There are people who take pleasure in finding fault with others. They are experts in finding inconsistencies in what people say and do. It is impossible to meet their standards….. Faultfinders use strong language to condemn and belittle their victims. They do this either because they are [or perceive themselves as] perfectionists or as a means of gaining power…. If a person does something that is basically right and proper, acknowledge this even if you do point out errors that still remain. Realize there is always the possibility that you are making a mistake.
The fallacy of faultfinding is that often the individual projects his own shortcomings onto another, particularly in atmospheres of polarization, where there is, or seems to be, no ability by parties for peaceable dialogue.
We, in Israel, observe this atmosphere of factional, divisive, often picayune faultfinding prevalent in the United States where the two major parties have evolved into hating and disrespecting each other and where one political party and parts of another look to disrespect, discredit and seek to rid themselves of the current sitting President by any and all means, no matter how low and dishonest, i.e. “He gets two scoops of ice cream while everyone else gets one,” “The First Lady wore high heels when the President came to hurricane-devastated Texas,” fake dossiers paid for by one party against the President in order to justify wiretap, appointment of a “special prosecutor,” a two year witch-hunt without corroborating evidence accusing the sitting president of (alleged) collusion with an adversary nation in winning the presidency, because certain groups of politicians and media types can’t own-up to their election loss and move on for the greater national good.
Among Israel’s top governmental leaders, we often hear bellicose rhetoric regarding military capability and threats of potential retaliatory actions against our adversaries, against murderous terrorist organizations. Strong words, yet weak, if any actions at all, with resultant harm to Israel’s military, diplomatic credibility.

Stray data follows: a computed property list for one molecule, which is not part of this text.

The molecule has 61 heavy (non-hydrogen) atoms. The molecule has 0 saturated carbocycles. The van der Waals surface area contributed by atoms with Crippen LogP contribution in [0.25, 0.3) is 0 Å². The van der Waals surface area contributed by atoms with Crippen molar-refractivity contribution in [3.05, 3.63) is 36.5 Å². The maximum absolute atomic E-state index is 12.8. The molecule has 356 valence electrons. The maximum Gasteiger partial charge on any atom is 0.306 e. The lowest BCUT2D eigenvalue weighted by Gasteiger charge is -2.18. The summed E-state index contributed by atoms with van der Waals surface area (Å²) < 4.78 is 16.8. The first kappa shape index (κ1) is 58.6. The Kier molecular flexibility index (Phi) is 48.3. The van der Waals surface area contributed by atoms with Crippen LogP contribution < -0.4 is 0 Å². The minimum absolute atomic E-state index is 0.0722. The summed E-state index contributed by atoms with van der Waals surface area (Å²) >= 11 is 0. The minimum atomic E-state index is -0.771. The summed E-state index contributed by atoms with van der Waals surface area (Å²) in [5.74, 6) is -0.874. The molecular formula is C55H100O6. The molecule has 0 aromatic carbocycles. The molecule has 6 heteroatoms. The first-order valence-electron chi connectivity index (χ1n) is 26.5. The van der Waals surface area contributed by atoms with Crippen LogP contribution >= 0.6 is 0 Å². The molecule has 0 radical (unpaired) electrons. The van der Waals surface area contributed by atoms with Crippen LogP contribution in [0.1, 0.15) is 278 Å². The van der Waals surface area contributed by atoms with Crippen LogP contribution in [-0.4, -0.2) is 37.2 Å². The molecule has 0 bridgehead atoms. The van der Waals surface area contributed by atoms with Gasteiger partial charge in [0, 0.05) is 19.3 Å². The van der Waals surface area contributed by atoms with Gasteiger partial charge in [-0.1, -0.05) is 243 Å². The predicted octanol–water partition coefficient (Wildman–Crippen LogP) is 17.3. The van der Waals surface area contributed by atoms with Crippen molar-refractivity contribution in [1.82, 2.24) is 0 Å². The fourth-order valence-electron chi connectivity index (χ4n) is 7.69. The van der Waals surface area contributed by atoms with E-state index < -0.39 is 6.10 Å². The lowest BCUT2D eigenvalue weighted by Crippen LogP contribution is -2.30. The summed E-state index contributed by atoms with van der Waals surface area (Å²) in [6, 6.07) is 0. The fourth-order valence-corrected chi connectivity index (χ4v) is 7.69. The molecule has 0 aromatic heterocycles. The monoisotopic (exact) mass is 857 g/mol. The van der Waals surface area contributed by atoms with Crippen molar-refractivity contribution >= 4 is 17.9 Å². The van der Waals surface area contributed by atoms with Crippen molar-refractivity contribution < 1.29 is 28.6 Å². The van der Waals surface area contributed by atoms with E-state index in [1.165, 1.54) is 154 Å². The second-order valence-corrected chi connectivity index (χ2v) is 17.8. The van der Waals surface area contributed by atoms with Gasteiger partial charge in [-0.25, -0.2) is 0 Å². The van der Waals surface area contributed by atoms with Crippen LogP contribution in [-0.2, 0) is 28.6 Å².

Theodore Roosevelt, the 26th US president, was quoted from a speech he gave in 1903 saying, “Walk softly and carry a big stick.” And a certain athlete would often say, “If you’re gonna talk the talk, you better walk the walk.”
Israel’s governmental leaders need to learn and internalize the lesson of Moshe’s last words to Pharaoh: “At about midnight…” as well as the words of the two abovementioned more contemporary personalities, in our political, bureaucratic, military, academic and media spheres. And we Jews need to learn and internalize this lesson and minimize, if not eradicate the often splitting-hairs of polarizing divisiveness among ourselves — among our observant sectors.
May we, the B’nei Yisrael be zocha that our brethren — the refugee families from Gush Katif be permanently settled and be made totally whole — be totally restituted for all that was stolen from them and that the twice expelled families of Amona be restored to their rebuilt homes, at government expense; both due to alt-leftist-agendized, supreme court legalized Yassamnik gunpoint. May our dear brother Jonathan Pollard be liberated and truly free — only upon his return home to Israel, and that the MIAs be liberated alive and returned to us in ways befitting Al Kiddush Hashem, as should the remains of the two chayalim from the Gaza War of four plus years ago. May we have the courage and strength to stand up and physically prevent the possibility of Chas V’Challila any future eviction of Jews from their homes and prevent Chas V’Challila the handing of Jewish land over to anyone, let alone to enemies sworn to Israel’s and Judaism’s destruction and eradication. May we fulfill Hashem’s blueprint of B’nai Yisrael as a Unique people — an Am Segula, not to be reckoned with as with “the nations” and may we be zocha to see the Moshiach, the Ge’ula Shlaima, as Dov Shurin sings; “Ki Karov Yom Hashem Al’Kol HaGoyim”, the Ultimate Redemption, bimhayrah b’yamainu — speedily, in our time”, — Achshav, Chik Chuk, Miyad, Etmol!!!
Chodesh Tov and Good Shabbos!
Moshe Burt, an Oleh, is a commentator on news and events in Israel and Founder and Director of The Sefer Torah Recycling Network. He lives in Ramat Beit Shemesh.